• Neil Walker never made an All-Star team or won a World Series, but he had a very admirable 12-year major league career, playing seven seasons for his hometown Pittsburgh Pirates, winning a Silver Slugger Award in 2014, and making over $50 million along the way. Walker announced his retirement last week after going unsigned all offseason. He finished his career playing in 18 games for the Phillies last summer.
  • In a major blow to the Nationals’ offense, Juan Soto has been placed on the injured list with a shoulder strain. Injuries are always tricky, but for now, it doesn’t appear that Soto will miss much more than the minimum required 10-day IL stint.
  • Yasiel Puig, who has been unable to find a big-league job for a second straight season, has reportedly signed with Veracruz of the Mexican League and will attempt to revive his career there.
  • Christian Yelich has been placed on the injured list with an injured back. Fingers crossed we still get that comeback story we were all hoping for from him this season.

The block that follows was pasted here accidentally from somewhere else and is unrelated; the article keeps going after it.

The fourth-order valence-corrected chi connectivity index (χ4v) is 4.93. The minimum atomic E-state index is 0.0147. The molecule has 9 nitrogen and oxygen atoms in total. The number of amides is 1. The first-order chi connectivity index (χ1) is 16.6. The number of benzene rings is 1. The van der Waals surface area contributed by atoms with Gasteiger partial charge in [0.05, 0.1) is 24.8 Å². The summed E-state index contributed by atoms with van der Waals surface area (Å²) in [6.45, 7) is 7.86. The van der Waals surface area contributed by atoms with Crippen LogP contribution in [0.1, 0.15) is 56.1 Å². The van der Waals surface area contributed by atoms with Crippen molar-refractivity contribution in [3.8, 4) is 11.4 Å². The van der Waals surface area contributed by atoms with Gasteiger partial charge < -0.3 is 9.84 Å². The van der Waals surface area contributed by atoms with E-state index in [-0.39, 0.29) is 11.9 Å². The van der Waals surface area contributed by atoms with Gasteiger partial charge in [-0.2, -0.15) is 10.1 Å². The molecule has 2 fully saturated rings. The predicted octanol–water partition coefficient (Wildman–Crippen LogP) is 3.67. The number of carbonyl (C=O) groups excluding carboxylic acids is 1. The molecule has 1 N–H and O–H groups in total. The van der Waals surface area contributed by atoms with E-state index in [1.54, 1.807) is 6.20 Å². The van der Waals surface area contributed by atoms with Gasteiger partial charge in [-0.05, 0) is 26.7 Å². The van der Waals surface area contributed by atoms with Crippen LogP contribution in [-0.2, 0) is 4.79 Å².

• I guess the best way to go out is on your terms. Yankees first baseman/outfielder Jay Bruce retired after Sunday’s game. Bruce leaves the league as a 14-year veteran and three-time All-Star.
  • The Nationals have placed Stephen Strasburg on the 10-day injured list. A recent MRI has shown inflammation in his right shoulder after a start last Tuesday that raised some eyebrows. He’s currently 0-1 with a 6.30 ERA over his first two starts this season.
  • Since being a highly heralded pitching prospect who was drafted #3 overall, Carlos Rodon has had to overcome several severe injuries and the label as a “bust” in his career whether it was fair or not. For at least one night, though, Rodon showed everyone what he was capable of as he threw a no-hitter (and nearly a perfect game if not for a 9th inning HBP) against the Indians.